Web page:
Aaron Banks, a Columbia native, spent more than a year investigating crimes by listening to phone calls from prison inmates to their friends, family and children. He said the conversations with children really struck a nerve with him.
“They would be asking when am I going to see you again? why aren’t you at home? And that kind of stuff. It was just heartbreaking to hear that sort of thing," he said.
Banks said these overheard conversations began to affect his relationship with own children, so he began to spend more time at home and this made his craft beer hobby more difficult.
He would drive all over Missouri to fill up a 32 or 64 ounce beer jug called a growler, which is basically a travel container for craft beer. He said he began to want his craft beer without all of the hassle and figured others might want the same thing.
Banks said that on the very day he had this thought a bill was put before the state House of Representatives that would allow the retail sale of growlers.
The original bill was introduced three years ago by State Representative Robert Cornejo, who is a member of a homebrew group that meets once a month to brew beer. He said it was one of the first bills he introduce.
Since the bill was introduced, it has gone through many revisions and a current version has passed the first committee hearing and is waiting to be put on the House calendar for debate.
“If you go back and pull up last year's version, it was only about two paragraphs,” Cornejo said. “This year's version is four sections.”
He said allowing retail growler sales and fill-ups in locations such as convenience and grocery stores will help craft beer lovers and Missouri businesses. He said that growlers are a way for craft breweries to avoid the often prohibitive costs of switching from kegs to bottles and cans.
New revisions to the bill have led to no opposition, even from big beer companies. Some of these companies could even profit as they buy up smaller breweries that would benefit from greater distribution options.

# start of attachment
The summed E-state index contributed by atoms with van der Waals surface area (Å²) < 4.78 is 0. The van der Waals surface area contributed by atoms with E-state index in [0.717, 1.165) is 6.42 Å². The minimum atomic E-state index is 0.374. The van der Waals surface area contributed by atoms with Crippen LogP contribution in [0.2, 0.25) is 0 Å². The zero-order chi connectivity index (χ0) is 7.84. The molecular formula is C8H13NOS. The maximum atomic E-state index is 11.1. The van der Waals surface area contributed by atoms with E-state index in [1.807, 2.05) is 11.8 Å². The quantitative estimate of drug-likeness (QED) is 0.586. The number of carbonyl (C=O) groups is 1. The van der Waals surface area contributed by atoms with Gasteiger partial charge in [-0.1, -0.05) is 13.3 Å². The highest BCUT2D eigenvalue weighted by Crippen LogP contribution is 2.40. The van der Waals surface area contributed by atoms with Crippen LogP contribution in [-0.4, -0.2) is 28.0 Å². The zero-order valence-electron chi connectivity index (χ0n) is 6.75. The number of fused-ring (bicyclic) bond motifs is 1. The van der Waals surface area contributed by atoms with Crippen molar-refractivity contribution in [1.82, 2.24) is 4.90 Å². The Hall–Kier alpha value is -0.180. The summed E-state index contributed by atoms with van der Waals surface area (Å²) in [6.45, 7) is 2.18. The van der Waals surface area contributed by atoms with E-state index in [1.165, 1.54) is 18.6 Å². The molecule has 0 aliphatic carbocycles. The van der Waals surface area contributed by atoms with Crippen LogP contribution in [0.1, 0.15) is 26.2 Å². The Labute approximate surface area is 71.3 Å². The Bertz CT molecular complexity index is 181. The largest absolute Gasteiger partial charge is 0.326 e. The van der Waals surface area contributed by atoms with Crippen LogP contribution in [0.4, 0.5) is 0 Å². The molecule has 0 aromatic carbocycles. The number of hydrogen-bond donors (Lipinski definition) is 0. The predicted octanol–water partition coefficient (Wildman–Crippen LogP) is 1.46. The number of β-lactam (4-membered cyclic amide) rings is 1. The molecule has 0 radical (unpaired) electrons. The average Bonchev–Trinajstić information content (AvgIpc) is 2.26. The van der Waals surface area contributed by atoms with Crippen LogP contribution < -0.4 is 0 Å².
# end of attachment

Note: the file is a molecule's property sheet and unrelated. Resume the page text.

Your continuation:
Cornejo said he worked with Anheuser-Busch on creating regulations within the bill. These include the labeling of growlers, adding health warnings, and making sure filling stations pour-to-order for customers like Aaron Banks. Meaning, they don’t pre fill-up growlers with beer.
Pre-filling could lead to beer spoilage and would be an injustice, said Steve Labac of the Craft Beer Cellar in Columbia. Labac considers himself a Beer Evangelist and has even put it on his business card.
"In my mind, you’re doing the beer and the person who brewed it a disservice by pouring it earlier that day and letting it sit out and then providing it to a consumer," said Labac.
He said the Craft Beer Cellar opened hoping that the growler bill would pass, and have worked with Aaron Banks in support of the bill.
Store sales could double or triple if growler sales were made legal based on the number of questions on this topic from customers. Labac said that he and his customers are ready for healthier craft beer consumable at home - away from qualifying Missouri breweries that can already sell growlers.